Tuesday, November 13, 2012
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Join the American Cancer Society for the Great American Smokeout on Thursday and be a quitter

Tobacco Atlas estimates 1 billion people will die worldwide during 21st century if they don't quit smoking

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[November 13, 2012]  SPRINGFIELD -- As "the official sponsor of birthdays," the American Cancer Society marks the 37th Great American Smokeout on Nov. 15 by encouraging smokers to use the date to make a plan to quit, or to plan in advance and quit smoking that day.

An estimated 1 billion people worldwide will die during the 21st century because of tobacco use, according to The Tobacco Atlas, published by the American Cancer Society and World Lung Foundation. The American Cancer Society provides tips and tools online to help smokers quit tobacco for good.

"Tobacco use remains the single largest preventable cause of disease and premature death in the United States," said Katherine L. Griem, M.D., president of the American Cancer Society's Illinois Division. "Quitting smoking is the most important thing you can do for your health, and the Great American Smokeout is a great way to start."

Tobacco use accounts for at least 30 percent of all cancer deaths and 80 percent of lung cancer deaths. In the U.S., tobacco use is responsible for nearly 1 in 5 deaths, or about 443,000 premature deaths each year. Smokers who quit, regardless of age, live longer than people who continue to smoke. In just 20 minutes after quitting smoking, heart rate and blood pressure drop, and in about one to nine months after quitting, coughing and shortness of breath decrease.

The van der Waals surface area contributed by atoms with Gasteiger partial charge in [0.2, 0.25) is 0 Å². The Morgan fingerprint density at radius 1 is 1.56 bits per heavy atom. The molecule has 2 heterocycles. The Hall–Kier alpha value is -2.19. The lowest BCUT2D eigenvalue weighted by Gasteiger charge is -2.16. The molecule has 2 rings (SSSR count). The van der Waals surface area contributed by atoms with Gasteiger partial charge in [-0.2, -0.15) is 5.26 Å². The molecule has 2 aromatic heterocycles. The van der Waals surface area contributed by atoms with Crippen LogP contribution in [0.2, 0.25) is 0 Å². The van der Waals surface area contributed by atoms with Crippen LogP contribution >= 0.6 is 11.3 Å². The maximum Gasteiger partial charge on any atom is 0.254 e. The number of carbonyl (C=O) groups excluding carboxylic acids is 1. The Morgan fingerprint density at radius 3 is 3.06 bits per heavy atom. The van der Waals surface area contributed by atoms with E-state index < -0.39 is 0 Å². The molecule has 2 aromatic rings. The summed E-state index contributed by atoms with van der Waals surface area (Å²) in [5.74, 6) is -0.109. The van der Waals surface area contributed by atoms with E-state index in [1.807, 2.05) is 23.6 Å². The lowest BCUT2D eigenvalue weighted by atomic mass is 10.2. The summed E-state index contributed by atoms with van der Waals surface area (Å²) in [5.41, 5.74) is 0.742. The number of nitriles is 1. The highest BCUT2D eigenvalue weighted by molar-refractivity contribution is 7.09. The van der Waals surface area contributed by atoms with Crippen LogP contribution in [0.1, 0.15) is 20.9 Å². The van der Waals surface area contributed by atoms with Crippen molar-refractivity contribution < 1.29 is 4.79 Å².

The American Cancer Society created the trademarked concept for and had its first Great American Smokeout in 1976 as a way to inspire and encourage smokers to quit for a day. One million people quit smoking for a day at the 1976 event in California. The Great American Smokeout encourages smokers to commit to making a long-term plan to quit smoking for good. Tips and tools to help quit smoking are available at http://www.cancer.org/healthy/

Important facts about tobacco use from The Tobacco Atlas, Fourth Edition, newly published by the American Cancer Society and World Lung Foundation:

  • Cigarette smoking costs the United States more than $193 billion (i.e., $97 billion in lost productivity, plus $96 billion in health care expenditures).

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  • In 2011, tobacco use killed almost 6 million people, with nearly 80 percent of these deaths occurring in low- and middle-income countries.

  • An estimated 600,000 people die annually because of secondhand smoke.


The American Cancer Society combines an unyielding passion with nearly a century of experience in order to save lives and work toward ending cancer. As a global grass-roots force of 3 million volunteers, the organization fights for every birthday threatened by every cancer in every community. The American Cancer Society saves lives by helping people stay well by preventing cancer or detecting it early, helping people get well by being there for them during and after a diagnosis, finding cures through groundbreaking discovery, and fighting back through public policy. As the nation's largest nongovernmental investor in cancer research, contributing more than $3.8 billion, the organization turns what is known about cancer into what people do about it. As a result, an estimated 13.7 million people in America who have had cancer and countless more who have avoided it will be celebrating birthdays this year. To learn more about the American Cancer Society or to get help, call 1-800-227-2345 anytime, day or night, or visit cancer.org.

[Text from file received from the American Cancer Society, Illinois Division]

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